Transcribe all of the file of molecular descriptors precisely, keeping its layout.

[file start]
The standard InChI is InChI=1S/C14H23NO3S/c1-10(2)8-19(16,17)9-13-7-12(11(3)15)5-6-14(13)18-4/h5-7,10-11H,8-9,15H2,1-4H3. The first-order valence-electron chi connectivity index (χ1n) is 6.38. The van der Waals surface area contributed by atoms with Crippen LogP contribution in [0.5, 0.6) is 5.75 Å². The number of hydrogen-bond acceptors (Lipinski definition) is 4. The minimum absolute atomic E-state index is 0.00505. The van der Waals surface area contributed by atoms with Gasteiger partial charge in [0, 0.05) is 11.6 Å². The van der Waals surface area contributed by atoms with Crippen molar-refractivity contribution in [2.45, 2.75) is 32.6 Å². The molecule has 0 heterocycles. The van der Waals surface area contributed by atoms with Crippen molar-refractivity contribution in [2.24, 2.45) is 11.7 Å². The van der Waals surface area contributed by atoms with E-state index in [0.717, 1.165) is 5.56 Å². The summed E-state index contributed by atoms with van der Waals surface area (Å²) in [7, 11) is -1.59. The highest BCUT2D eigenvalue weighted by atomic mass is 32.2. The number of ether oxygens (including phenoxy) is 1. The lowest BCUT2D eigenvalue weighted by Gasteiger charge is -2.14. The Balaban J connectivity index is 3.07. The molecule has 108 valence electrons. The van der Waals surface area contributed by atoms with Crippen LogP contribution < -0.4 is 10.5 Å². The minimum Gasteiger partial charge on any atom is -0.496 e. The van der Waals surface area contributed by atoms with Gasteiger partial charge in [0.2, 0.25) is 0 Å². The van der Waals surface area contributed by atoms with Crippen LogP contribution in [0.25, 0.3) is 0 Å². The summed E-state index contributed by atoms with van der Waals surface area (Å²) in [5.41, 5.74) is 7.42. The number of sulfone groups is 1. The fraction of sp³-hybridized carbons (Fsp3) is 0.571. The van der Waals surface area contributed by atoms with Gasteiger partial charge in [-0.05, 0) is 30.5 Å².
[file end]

The standard InChI is InChI=1S/C14H23NO3S/c1-10(2)8-19(16,17)9-13-7-12(11(3)15)5-6-14(13)18-4/h5-7,10-11H,8-9,15H2,1-4H3. The first-order valence-electron chi connectivity index (χ1n) is 6.38. The van der Waals surface area contributed by atoms with Crippen LogP contribution in [0.5, 0.6) is 5.75 Å². The number of hydrogen-bond acceptors (Lipinski definition) is 4. The minimum absolute atomic E-state index is 0.00505. The van der Waals surface area contributed by atoms with Gasteiger partial charge in [0, 0.05) is 11.6 Å². The van der Waals surface area contributed by atoms with Crippen molar-refractivity contribution in [2.45, 2.75) is 32.6 Å². The molecule has 0 heterocycles. The van der Waals surface area contributed by atoms with Crippen molar-refractivity contribution in [2.24, 2.45) is 11.7 Å². The van der Waals surface area contributed by atoms with E-state index in [0.717, 1.165) is 5.56 Å². The summed E-state index contributed by atoms with van der Waals surface area (Å²) in [7, 11) is -1.59. The highest BCUT2D eigenvalue weighted by atomic mass is 32.2. The number of ether oxygens (including phenoxy) is 1. The lowest BCUT2D eigenvalue weighted by Gasteiger charge is -2.14. The Balaban J connectivity index is 3.07. The molecule has 108 valence electrons. The van der Waals surface area contributed by atoms with Crippen LogP contribution < -0.4 is 10.5 Å². The minimum Gasteiger partial charge on any atom is -0.496 e. The van der Waals surface area contributed by atoms with Gasteiger partial charge in [0.2, 0.25) is 0 Å². The van der Waals surface area contributed by atoms with Crippen LogP contribution in [0.25, 0.3) is 0 Å². The summed E-state index contributed by atoms with van der Waals surface area (Å²) in [5.41, 5.74) is 7.42. The number of sulfone groups is 1. The fraction of sp³-hybridized carbons (Fsp3) is 0.571. The van der Waals surface area contributed by atoms with Gasteiger partial charge in [-0.05, 0) is 30.5 Å².